7. On the next page, drag and drop a slag from the table on the right to the Unique Identifier field. Click Continue.
8. Click Confirm & Run Import.
The same export/import procedure applies to other CMS Collections (e.g., Team Members, Events) from the Webflow site. So, you can repeat the above steps to migrate them to WordPress, too.
To migrate an ecommerce store from Webflow to WordPress (WooCommerce), you need to transfer all its products to the new platform. Like with regular websites, the migration process consists of two stages: export and import. Here are the steps that you should take.
I. Exporting products from Webflow
1. Go to the Webflow dashboard and choose the relevant project (i.e., an ecommerce store that needs to be transferred).
2. On the left sidebar, choose Ecommerce -> Products.
3. Click Export in the upper right corner.
The CSV file with products will be downloaded to your computer. Repeat the same steps to export Discounts and Orders.
II. Importing products into WordPress (WooCommerce)
1. On the WooCommerce dashboard, find the Product tab. Click Start Import.
2. Now, upload the CSV file with products and click Continue.
3. On the next screen, you’ll have to map the columns from the CSV file with standard WooCommerce columns. To do this, you need to choose the relevant options from the drop-down menus. Here are the examples of the most common matches:
- Product Name - Name
- Product ID - SKU
- Product Description - Description
- Product Categories - Categories
- Main Variant Image - Images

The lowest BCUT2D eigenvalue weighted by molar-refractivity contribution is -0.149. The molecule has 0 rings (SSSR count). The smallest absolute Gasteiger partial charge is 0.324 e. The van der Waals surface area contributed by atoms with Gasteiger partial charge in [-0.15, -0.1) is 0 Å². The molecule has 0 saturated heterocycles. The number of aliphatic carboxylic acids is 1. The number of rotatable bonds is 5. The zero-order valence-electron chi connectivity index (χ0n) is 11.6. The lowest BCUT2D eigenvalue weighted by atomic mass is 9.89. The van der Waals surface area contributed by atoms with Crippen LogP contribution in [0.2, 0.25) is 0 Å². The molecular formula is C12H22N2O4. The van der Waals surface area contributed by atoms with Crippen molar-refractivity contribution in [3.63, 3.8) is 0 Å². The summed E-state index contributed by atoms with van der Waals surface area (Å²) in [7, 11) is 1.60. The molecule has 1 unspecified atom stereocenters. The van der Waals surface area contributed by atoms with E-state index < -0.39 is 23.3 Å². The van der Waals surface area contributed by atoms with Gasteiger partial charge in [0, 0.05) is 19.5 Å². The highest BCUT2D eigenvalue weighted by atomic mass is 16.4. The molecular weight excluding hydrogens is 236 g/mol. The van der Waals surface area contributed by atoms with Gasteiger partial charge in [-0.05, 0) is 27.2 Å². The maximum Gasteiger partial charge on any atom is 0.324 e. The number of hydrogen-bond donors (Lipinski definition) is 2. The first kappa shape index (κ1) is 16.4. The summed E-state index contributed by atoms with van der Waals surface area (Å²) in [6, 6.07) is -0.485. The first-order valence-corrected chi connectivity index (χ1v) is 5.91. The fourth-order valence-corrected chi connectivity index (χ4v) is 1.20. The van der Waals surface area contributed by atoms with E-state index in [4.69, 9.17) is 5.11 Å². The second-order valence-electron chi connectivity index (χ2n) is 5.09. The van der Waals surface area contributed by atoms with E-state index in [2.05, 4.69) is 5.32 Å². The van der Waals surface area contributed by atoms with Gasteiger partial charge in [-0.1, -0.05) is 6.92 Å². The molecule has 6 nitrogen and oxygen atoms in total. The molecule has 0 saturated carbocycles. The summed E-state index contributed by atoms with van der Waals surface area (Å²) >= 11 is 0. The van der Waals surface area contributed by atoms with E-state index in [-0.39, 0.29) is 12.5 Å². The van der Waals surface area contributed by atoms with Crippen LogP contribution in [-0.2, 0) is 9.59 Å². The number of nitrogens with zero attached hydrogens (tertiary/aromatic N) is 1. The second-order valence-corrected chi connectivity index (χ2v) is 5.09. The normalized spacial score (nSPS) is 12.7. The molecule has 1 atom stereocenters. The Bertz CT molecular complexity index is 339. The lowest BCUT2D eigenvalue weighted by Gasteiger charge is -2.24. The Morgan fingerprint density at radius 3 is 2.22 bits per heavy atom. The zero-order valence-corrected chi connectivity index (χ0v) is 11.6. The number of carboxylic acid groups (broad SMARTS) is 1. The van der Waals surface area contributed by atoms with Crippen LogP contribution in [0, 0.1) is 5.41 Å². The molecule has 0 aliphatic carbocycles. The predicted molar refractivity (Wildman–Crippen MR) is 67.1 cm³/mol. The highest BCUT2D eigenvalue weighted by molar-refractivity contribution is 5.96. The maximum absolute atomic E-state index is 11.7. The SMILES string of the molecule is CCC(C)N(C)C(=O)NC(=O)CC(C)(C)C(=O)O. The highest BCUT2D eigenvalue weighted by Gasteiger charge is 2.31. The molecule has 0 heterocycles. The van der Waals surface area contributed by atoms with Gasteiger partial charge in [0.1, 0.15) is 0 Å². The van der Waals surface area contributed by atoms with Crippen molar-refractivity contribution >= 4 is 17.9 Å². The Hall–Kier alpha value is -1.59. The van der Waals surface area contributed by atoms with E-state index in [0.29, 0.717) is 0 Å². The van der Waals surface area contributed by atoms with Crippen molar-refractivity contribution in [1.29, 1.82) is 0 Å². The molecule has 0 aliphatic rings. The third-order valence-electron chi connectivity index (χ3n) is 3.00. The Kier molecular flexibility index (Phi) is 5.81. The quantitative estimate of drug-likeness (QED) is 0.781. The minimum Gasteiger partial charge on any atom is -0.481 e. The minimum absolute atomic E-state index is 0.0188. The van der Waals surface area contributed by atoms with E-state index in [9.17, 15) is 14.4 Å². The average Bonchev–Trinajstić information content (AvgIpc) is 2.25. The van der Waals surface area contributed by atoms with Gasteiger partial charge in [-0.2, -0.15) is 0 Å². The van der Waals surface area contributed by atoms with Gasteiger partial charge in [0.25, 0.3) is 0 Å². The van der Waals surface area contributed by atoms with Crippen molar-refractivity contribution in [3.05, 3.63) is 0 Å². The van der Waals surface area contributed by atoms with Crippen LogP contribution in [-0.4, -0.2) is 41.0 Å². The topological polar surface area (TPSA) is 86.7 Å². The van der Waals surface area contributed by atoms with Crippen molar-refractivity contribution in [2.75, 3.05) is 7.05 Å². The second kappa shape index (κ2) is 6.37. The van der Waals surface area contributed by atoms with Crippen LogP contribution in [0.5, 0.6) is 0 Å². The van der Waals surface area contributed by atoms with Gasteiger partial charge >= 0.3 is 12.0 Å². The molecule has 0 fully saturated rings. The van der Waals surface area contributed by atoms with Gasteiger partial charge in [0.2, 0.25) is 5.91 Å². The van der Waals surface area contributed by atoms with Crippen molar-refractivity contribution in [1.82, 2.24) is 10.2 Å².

- Variant Price - Regular Price
- Variant Compare-at Price - Sale Price
Once everything is ready, click Run the Importer below.
The importing progress will be shown on your screen. Once it’s complete, you’ll be able to see the products from your Webflow store on WooCommerce.
Webflow Pages is a plugin created by Webflow that uses API_KEY to connect to the Weblfow site. It lets development teams build webpages with Webflow and serve them on WordPress.
This plugin comes in handy when a user wants to migrate to WordPress (or WooCommerce) but needs to keep content and styles exactly like on the original website. But its main downside is that it doesn’t enable the full transition. If you use Webflow Pages for migration, you won’t be able to edit content and styles using the WordPress dashboard. To perform any of these manipulations with content, you’ll still need to use the Webflow admin panel.
In case Webflow Pages is the solution that you’re looking for, take the following steps to migrate using it:
1. Go to the WordPress dashboard, find the Plugins tab, and click Add new. Then use a search bar to find Webflow Pages. Click Install -> Activate.
2. The Webflow Pages tab will appear on the right sidebar. Click on it and then choose Settings.
3. On the next page, you’ll need to create templates for displaying static pages, product pages, blog posts, etc. Basically, you have to match pages from the Webflow site with standard WordPress pages.
All rules you set will be automatically applied to the relevant pages once you click a green plus in front of them. But keep in mind that the Webflow Pages plugin must always remain enabled. If you turn it off, WordPress will change your site design to its standard theme and cancel all the changes.
Both Webflow and WordPress are state-of-the-art platforms that allow their users to build quality websites. However, WordPress offers a lot of benefits that Webflow doesn’t have. For example, its plugin and theme ecosystem is much richer, while the costs are often lower. That’s why the Webflow-to-WordPress transition is a logical step for many growth-oriented businesses. But if the migration process seems too frustrating to you, don’t worry. Flexi IT provides a wide range of WordPress development services, so our team can help you complete this task quickly and professionally.